Attorneys for school shooter want pretrial hearings closed

Aug 10, 2021, 3:08 AM | Updated: 5:15 pm
FILE  - In this July 14, 2021, file photo, Parkland school shooter Nikolas Cruz sits in court durin...

FILE - In this July 14, 2021, file photo, Parkland school shooter Nikolas Cruz sits in court during a pre-trial hearing at the Broward County Courthouse in Fort Lauderdale, Fla. Attorneys for Cruz, the suspect in a 2018 Florida high school massacre, told a judge Tuesday, Aug. 10, 2021, that the media and public should be barred from all pretrial hearings, saying Cruz’s right to an impartial jury will be irrevocably harmed if certain evidence is revealed before jurors are seated. (Amy Beth Bennett/South Florida Sun-Sentinel via AP, Pool, File)

(Amy Beth Bennett/South Florida Sun-Sentinel via AP, Pool, File)

FORT LAUDERDALE, Fla. (AP) — Attorneys for the suspect in a 2018 Florida high school massacre told a judge Tuesday that the news media and public should be barred from all pretrial hearings, saying Nikolas Cruz’s right to an impartial jury will be irrevocably harmed if certain evidence is revealed before jurors are seated.

Chief assistant public defender David Wheeler told Circuit Judge Elizabeth Scherer that discussing during open pretrial hearings evidence that might be excluded or barred would “let the cat out of the bag” and create news coverage that would prejudice the potential juror pool.

Wheeler said the public’s view of Cruz, 22, has already been tainted by news coverage. Cruz is charged with killing 17 and wounding 17 others at Marjory Stoneman Douglas High School in Parkland on Feb. 14, 2018.

Prosecutors and lawyers for the news media argued that a blanket order barring reporters from hearings would violate Florida law. They said the defense needs to request a closed session each time specific evidence will be discussed that it considers prejudicial — and show how its public disclosure would harm Cruz’s fair trial rights.

Prosecutor Steven Klinger told the judge that Cruz’s attorneys can file generic motions that don’t describe in detail the evidence they want discussed in secret. The judge could then review the evidence in private to determine how to proceed. For example, he said, she had already done that, sealing portions of Cruz’s confession to detectives hours after the shooting.

“There are ways around this,” Klinger said.

News media attorney Deanna Shullman told Scherer that journalists are the public’s witnesses to assure that she, the prosecutors and the defense are all doing their jobs properly and should only be barred in extreme circumstances.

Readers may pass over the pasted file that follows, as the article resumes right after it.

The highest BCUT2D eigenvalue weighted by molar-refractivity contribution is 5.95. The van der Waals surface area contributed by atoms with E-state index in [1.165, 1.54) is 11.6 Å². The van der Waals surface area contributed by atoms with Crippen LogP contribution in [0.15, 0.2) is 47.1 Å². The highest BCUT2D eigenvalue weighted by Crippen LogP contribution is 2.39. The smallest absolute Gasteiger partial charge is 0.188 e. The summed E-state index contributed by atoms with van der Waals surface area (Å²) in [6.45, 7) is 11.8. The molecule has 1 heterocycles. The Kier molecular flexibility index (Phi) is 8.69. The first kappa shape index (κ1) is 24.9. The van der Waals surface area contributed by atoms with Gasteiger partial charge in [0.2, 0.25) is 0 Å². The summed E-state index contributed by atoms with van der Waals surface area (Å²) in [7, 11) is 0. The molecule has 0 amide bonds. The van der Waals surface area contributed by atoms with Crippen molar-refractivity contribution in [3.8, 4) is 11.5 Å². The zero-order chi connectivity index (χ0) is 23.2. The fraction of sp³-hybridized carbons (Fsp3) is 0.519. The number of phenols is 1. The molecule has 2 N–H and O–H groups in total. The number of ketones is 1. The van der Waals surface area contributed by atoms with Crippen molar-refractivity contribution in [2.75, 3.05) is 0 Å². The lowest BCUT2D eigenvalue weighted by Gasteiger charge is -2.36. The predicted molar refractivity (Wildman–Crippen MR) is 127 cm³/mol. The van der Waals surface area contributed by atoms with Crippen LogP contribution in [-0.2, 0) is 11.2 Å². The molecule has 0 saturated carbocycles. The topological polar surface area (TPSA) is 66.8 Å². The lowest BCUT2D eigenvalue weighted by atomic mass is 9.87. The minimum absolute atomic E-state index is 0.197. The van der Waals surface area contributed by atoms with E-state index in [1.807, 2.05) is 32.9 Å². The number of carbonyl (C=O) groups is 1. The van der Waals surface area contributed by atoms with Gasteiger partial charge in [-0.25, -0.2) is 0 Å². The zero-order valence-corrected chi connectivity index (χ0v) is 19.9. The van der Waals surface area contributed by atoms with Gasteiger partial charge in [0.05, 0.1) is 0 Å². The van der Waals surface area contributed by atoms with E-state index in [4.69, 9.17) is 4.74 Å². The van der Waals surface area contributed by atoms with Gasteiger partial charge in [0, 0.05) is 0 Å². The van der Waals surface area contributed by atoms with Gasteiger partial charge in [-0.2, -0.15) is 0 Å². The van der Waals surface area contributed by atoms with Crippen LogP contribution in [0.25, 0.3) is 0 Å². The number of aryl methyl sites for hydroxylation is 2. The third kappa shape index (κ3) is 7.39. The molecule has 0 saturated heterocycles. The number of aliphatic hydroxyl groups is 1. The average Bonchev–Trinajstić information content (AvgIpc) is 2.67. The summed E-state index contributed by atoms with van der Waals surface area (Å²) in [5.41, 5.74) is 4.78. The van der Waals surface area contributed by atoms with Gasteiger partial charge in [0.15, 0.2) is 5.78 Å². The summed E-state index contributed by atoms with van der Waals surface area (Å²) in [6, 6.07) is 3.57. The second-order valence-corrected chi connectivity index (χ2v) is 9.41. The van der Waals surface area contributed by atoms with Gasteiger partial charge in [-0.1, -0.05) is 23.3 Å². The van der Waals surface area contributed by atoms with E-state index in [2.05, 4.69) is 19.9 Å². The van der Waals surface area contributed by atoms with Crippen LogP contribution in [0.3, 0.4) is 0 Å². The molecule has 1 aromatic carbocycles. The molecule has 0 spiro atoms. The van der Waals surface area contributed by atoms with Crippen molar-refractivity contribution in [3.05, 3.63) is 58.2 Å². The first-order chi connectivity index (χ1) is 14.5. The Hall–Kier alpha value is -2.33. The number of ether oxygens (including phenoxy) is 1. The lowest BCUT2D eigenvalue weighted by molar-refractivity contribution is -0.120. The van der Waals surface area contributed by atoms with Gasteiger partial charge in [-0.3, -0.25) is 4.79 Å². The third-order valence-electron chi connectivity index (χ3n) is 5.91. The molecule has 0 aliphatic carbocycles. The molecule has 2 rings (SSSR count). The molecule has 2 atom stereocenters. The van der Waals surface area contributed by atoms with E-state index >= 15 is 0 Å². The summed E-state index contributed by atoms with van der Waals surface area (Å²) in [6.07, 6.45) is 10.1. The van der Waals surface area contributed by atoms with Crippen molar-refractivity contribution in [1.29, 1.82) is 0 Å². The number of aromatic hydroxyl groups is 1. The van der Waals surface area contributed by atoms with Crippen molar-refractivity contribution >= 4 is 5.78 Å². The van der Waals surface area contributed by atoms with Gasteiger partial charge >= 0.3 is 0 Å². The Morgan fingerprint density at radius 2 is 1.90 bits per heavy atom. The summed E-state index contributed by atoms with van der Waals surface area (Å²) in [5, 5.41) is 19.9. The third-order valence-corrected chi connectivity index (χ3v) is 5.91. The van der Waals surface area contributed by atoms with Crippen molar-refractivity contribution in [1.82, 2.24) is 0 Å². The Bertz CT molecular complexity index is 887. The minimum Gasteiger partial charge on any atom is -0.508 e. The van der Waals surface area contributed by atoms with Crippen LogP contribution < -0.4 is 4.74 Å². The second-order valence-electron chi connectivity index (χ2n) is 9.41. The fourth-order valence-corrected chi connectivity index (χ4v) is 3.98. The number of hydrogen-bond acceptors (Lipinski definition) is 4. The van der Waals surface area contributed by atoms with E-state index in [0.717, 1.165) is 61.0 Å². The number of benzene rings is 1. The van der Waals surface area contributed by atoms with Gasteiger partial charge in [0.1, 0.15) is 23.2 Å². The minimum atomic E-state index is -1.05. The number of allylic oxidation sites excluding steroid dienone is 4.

“Everybody thinks that access is about our ability to look at what the defendant did or a right to look at the evidence of his crimes,” said Shullman, who represented ABC, CBS, NBC, Fox News, CNN and several other media companies. “This is not at all what this is about. It is about the public’s right to oversee all the players in this process.”

The Associated Press is one of the media companies objecting to the closure, but is represented by a different attorney.

Scherer said she would rule next week, but seemed skeptical of Wheeler’s arguments. At one point she seemed prepared to halt the hearing and dismiss his motion before being talked out of it by Klinger, who said the defense should be allowed to present its full argument.

Under a 1982 Florida Supreme Court ruling, pretrial hearings are presumed to be open and the media can be barred only if the defense proves that a closed session will prevent “a serious and imminent threat to the administration of justice,” will actually protect the defendant’s right to a fair trial and no jury instructions or other remedies for any pretrial media coverage are available except moving the trial to a different county.

California trial consultant Bryan Edelman, testifying for Cruz’s attorneys, told the judge that studies show jurors who have been exposed to significant news media coverage are more likely to have a negative view of defendants’ credibility and likability, find them less sympathetic and are more likely to find them guilty. They are also more likely to consider evidence mentioned in the news media but excluded at trial, often wrongly believing they heard it during testimony, he said.

He said typical solutions such as questioning prospective jurors about their media exposure during selection and the judge’s standard jury instruction to disregard everything heard outside the courtroom aren’t effective in high-profile trials.

Edelman said there have already been numerous articles that he considers prejudicial to Cruz’s right to a fair trial, including reporting that he has confessed. Under cross-examination, he conceded he has not surveyed potential jurors in Broward County, but said “there is nothing special” that would make the area immune to such media influence.

Cruz, a former Stoneman Douglas student, has pleaded not guilty, but his attorneys have said he would plead guilty in exchange for a life sentence. Prosecutors have rejected that proposal, saying they will seek the death penalty. No trial date has been set.

___

This version corrects the spelling of the judge’s last name.

Copyright © The Associated Press. All rights reserved. This material may not be published, broadcast, rewritten or redistributed.

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Attorneys for school shooter want pretrial hearings closed